'FEUD' TV SERIES PHOTOS WITH SUSAN SARANDON, JESSICA LANGUE AS BETTE DAVIS & JOAN CRAWFORD! 'COLOSSAL' TRAILER WITH ANNE HATHAWAY, JASON SUDEIKIS, DAN STEVENS - *'FEUD' PICS & TEASER * SUSAN SARANDON, JESSICA LANGUE, CATHERINE ZETA JONES *F*irst photos are here announcing anthology (it will deal with some famous c...
Wednesday, April 27, 2011
It is a style I find disconcerting, if not entirely frustrating altogether. In essence it is a form of narrative that plays against everything I expect in a movie, and unfortunately also the things I desire. I am a man of character. Well, I'm a character. But either way the aspect of a film I find myself most directly drawn to are the characters. Their motives are important to me. The way they carry themselves, the tales they tell, and the manner in which their lives unfold. So, while I appreciate the solemn nature of films like Badlands and Days of Heaven, I don't find them particularly engaging.
Which brings me to the third installment in Malick's short, but well maintained and beloved, directorial resume - The Thin Red Line. Based on the novel by James Jones about the battle of Guadalcanal during WW2, The Thin Red Line follows a platoon of soldiers journey through bloodshed, reflection, inner demons, and the raw intensity of nature, Malick focuses his efforts on the men themselves. We seldom see the action, but we are always experiencing it. Often tight shots on groups of soldiers marching through the woods help create a claustrophobic sense of war. An ever increasing fear of the world around, the beautiful and covert surroundings, and the all encompassing desire to escape - mentally and physically.
My first experience with The Thin Red Line led me in quite a different direction from those of Malick's other films. Having taken part many years before them, I found the movie's initially first part, the taking of the hill, gripping at every turn. I could not get enough of it. But in time it passed, and there was still half the film to unfold! It was at that time that my interest waned, and eventually collapsed under its own pressure. I didn't so much hate the film as I longed to love it. An odd feeling that finds your review of it equally challenging. How do you rate a movie you feel indifference is too unbecoming and yet anything overtly positive would be misleading? Negativity isn't the way to go, but if I recall I threw out a 7 for good measure and was done with it.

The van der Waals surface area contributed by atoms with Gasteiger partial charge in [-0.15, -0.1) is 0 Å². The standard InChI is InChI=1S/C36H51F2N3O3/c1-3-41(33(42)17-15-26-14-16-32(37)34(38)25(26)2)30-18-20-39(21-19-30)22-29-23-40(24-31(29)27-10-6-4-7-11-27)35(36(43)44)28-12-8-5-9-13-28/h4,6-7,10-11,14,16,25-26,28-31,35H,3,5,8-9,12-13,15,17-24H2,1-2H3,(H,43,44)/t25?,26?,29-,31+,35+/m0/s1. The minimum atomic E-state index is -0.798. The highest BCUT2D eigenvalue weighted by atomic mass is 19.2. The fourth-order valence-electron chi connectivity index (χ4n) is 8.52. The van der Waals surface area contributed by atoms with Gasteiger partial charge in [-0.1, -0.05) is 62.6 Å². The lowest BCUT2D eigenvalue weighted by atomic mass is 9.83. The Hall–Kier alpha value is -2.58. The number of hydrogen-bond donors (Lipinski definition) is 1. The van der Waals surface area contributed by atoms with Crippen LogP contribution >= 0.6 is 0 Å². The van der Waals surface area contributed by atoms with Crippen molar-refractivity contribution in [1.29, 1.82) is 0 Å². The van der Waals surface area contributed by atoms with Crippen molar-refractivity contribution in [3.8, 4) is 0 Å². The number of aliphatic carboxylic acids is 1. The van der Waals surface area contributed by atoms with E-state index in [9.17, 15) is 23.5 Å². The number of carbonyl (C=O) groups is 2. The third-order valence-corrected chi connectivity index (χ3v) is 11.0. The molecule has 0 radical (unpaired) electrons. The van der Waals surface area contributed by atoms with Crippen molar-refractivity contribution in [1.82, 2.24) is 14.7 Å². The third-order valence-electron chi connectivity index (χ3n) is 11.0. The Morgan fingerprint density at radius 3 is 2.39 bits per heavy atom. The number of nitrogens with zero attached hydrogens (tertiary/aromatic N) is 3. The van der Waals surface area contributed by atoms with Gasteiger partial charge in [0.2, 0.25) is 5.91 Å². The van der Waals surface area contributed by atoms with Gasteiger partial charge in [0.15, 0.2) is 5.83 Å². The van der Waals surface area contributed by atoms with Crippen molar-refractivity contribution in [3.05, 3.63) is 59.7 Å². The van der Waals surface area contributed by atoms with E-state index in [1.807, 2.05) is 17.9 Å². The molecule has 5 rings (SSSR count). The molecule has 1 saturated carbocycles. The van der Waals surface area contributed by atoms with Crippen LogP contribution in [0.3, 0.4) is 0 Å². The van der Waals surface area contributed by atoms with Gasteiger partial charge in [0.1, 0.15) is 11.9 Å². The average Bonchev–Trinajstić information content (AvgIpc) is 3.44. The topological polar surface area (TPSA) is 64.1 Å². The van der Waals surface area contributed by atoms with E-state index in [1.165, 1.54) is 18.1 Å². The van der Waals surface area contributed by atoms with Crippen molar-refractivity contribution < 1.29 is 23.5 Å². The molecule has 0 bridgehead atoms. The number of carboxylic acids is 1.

And there it lay for many years. It was until some time later that the theory of second viewings being the tell all for many films crossed my mind, and inevitably became something of a fixation with me. I revisited hundreds of movies that traversed the gamut of love and hate, and found to my surprise a few real gems among the evanescent. Perhaps the most momentous being Malick's The Thin Red Line. Keep in mind this was still some time before I cared to see A New World, Badlands, or Days of Heaven. Yet, I could not deny the existence of a new feeling that didn't exist the first time around.
Perhaps since then my run through the world of Kurosawa, William Wyler, and David Lean had dampened my aversion to long, winding films with multiple interwoven parts. But that was not the only reason. The Thin Red Line marked a rather epiphanic turn for my understanding of the way movie reviewing worked: The knowledge that no matter what we declare, our opinions are roaming ideals, floating throughout our minds, and capable of being pushed in any direction - it is just a matter of finding a force strong enough to do the job.
The Thin Red Line still ranks among my favorite war movies to this day, some four years later. It's a constant outside shot for my top 100, and one of those movies I am constantly looking back on and wondering "what if." It serves, alongside the rather ubiquitous 2001: A Space Odyssey, as reminders that even the most unfulfilling of films are not always bad - just not right at the particular time in life they came along. So while we may be quick to lash out in hyperbolic claims of mediocrity or dissidence, acknowledgment that this is not final is perhaps one of the most crucial components of any review.
It does not mean you must watch every movie you ever see twice. Instead, that you should never close yourself to the idea that one can come along and surprise you, even when your sure your mind is made up. In the words of Chuck Noland you should do so "because tomorrow the sun will rise. Who knows what the tide could bring?"